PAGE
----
Preston’s team educates clients about the safeguards in place, such as preanesthetic bloodwork and protocols based on the pet’s age, size and preexisting conditions. In addition, the proactive use of antiemetics helps minimize side effects in the hospital and after discharge. All that creates a better experience for the pet and owner, Preston said.
At San Tan in Arizona, a surgery technician monitors the patient hands-on and with equipment, easing pet owner fears. The trust built with clients throughout wellness visits makes clients more comfortable leaving their pets for any procedure, Kruger said.
Because many pet owners fear the worst-case scenario, the team at VCA Cat Hospital explains the care that goes into supporting the best possible outcome. The doctors relay that they would not recommend surgery if the risks outweigh the benefits.
“We share with owners that intra-op and post-op complications are rare in our hospital but that no anesthetic procedure comes with a 100% guarantee that the unexpected won’t happen,” Dr. Currigan said.
Frequent communication is a key in alleviating owner anxiety, she said.
“We text the patient’s owner as the procedure is starting and once the patient is in recovery,” she said. “We also note that the doctor will contact them by phone once the cat is fully awake and advise when the cat will be ready to go home.”
FOUR WAYS TO BRIDGE THE GAP
1. Understand client needs. Questions to ask in surveys and face-to-face conversations include:
- What three things do you like best about bringing your pet here?
- What are three things you wish we did differently?
- If you ran this hospital, what changes would you make?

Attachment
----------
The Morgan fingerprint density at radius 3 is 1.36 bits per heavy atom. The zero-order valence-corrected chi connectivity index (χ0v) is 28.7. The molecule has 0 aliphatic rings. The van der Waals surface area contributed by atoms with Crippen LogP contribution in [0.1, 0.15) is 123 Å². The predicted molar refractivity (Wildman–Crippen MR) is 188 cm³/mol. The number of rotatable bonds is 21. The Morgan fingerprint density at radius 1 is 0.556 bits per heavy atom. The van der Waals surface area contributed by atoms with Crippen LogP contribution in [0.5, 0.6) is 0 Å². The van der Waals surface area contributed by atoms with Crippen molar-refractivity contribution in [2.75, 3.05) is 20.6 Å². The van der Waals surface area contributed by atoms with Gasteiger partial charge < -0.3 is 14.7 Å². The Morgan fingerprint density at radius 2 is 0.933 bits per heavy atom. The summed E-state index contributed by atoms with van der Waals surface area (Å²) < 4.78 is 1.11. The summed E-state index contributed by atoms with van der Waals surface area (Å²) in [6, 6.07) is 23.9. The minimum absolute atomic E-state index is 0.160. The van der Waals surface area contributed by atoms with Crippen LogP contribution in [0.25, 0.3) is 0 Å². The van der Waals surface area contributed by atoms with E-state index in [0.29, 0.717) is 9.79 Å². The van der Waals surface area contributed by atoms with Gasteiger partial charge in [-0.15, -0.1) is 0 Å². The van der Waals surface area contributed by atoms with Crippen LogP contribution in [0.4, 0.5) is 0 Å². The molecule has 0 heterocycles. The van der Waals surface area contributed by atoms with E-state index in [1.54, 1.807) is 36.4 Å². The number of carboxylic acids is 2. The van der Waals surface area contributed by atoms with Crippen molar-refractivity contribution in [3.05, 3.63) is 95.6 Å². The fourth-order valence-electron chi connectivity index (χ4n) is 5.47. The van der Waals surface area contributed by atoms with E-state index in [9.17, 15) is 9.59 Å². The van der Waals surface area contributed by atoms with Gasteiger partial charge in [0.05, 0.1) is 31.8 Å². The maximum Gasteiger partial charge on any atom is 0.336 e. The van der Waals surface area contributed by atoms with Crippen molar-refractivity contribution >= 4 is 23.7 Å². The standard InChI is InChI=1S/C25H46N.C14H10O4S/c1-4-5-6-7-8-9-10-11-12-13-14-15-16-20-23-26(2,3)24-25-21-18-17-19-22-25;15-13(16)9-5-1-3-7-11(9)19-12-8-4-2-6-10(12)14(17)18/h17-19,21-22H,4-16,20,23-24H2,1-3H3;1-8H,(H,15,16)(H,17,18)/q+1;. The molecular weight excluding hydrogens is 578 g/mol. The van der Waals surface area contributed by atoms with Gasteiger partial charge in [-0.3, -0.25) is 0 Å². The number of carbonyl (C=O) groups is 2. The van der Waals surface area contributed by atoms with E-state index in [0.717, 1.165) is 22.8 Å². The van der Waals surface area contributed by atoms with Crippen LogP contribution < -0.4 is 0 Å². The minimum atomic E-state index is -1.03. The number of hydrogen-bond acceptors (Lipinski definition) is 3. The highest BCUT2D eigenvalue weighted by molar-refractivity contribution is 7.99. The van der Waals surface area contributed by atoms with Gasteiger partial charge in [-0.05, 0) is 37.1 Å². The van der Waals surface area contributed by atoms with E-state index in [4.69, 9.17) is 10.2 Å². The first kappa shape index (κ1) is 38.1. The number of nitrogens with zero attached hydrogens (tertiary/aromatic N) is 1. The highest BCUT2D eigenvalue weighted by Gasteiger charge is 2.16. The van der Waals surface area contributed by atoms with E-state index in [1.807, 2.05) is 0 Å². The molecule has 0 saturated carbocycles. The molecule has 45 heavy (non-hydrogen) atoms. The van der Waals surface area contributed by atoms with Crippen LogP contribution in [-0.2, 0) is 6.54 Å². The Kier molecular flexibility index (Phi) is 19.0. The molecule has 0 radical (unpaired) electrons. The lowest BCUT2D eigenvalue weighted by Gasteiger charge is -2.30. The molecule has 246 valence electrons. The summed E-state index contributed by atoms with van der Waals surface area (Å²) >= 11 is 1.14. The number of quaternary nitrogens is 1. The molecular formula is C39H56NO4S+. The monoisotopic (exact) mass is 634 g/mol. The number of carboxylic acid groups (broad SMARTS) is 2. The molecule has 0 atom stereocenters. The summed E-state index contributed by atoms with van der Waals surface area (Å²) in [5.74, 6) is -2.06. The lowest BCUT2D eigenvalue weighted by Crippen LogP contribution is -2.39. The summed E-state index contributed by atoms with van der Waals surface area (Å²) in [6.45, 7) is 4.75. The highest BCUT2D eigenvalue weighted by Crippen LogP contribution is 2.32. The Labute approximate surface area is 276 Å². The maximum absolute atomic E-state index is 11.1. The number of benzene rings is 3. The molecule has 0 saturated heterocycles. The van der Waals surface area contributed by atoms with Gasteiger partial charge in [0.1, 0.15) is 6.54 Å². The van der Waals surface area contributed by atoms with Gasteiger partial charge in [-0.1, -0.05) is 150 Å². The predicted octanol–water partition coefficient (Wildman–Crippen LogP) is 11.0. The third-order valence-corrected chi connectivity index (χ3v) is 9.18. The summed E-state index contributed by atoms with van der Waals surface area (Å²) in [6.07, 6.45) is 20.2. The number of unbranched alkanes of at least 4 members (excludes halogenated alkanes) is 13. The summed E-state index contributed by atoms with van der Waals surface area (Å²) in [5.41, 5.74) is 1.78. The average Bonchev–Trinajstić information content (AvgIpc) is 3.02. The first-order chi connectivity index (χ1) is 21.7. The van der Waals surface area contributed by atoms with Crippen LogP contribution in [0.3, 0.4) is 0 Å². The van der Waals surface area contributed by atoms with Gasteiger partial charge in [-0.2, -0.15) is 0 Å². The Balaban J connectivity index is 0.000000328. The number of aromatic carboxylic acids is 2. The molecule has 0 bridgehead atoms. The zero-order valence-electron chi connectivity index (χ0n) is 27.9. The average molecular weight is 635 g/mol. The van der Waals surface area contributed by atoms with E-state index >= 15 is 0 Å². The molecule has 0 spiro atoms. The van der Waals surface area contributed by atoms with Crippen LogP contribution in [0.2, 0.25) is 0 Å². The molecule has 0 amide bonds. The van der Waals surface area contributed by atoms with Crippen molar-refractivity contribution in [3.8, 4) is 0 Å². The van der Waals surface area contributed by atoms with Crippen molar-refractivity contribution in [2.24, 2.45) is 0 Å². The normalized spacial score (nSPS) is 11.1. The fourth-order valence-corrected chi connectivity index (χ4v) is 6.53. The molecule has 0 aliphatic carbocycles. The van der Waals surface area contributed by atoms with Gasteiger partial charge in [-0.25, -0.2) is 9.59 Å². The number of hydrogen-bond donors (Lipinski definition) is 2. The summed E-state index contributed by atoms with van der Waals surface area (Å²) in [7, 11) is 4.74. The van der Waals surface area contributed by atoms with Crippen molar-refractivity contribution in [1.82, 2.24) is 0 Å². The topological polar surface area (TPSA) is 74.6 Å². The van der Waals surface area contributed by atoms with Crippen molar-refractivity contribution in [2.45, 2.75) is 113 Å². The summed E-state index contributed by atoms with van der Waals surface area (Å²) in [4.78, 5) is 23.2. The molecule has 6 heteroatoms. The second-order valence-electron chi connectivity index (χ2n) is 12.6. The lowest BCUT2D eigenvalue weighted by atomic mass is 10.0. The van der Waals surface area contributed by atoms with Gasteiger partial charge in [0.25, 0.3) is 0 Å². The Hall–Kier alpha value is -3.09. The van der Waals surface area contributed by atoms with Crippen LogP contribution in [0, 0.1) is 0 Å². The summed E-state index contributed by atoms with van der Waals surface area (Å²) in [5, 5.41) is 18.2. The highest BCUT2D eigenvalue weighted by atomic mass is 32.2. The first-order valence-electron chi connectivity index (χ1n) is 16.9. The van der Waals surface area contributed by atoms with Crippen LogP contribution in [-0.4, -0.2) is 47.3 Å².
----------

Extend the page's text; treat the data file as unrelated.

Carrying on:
2. Have candid conversations with clients about their fears regarding veterinary recommendations. Using empathy, ask questions like:
- What happened before when your pets had anesthesia?
- What worries you about this treatment plan?
- What can we do to make the process easier for you?
- What would help you be more comfortable with the recommendations?
3. Prevent disconnects. For clients to accept your advice, they need to understand the benefits. Some ways to convey the value include:
- Avoid medical jargon. “Use language that owners can understand while reviewing recommendations,” said Dr. Colleen Currigan of VCA Cat Hospital of Chicago.
- Create client education protocols for preventive care visits. When every team member understands and follows the algorithms, clients receive comprehensive information that will help them understand and accept clinical recommendations.
- Offer a range of treatment options, talk about their value and respect the pet owners’ decisions.
4. Discuss the future cost of veterinary care. Most pet owners have no idea about the cost of routine care, let alone emergencies.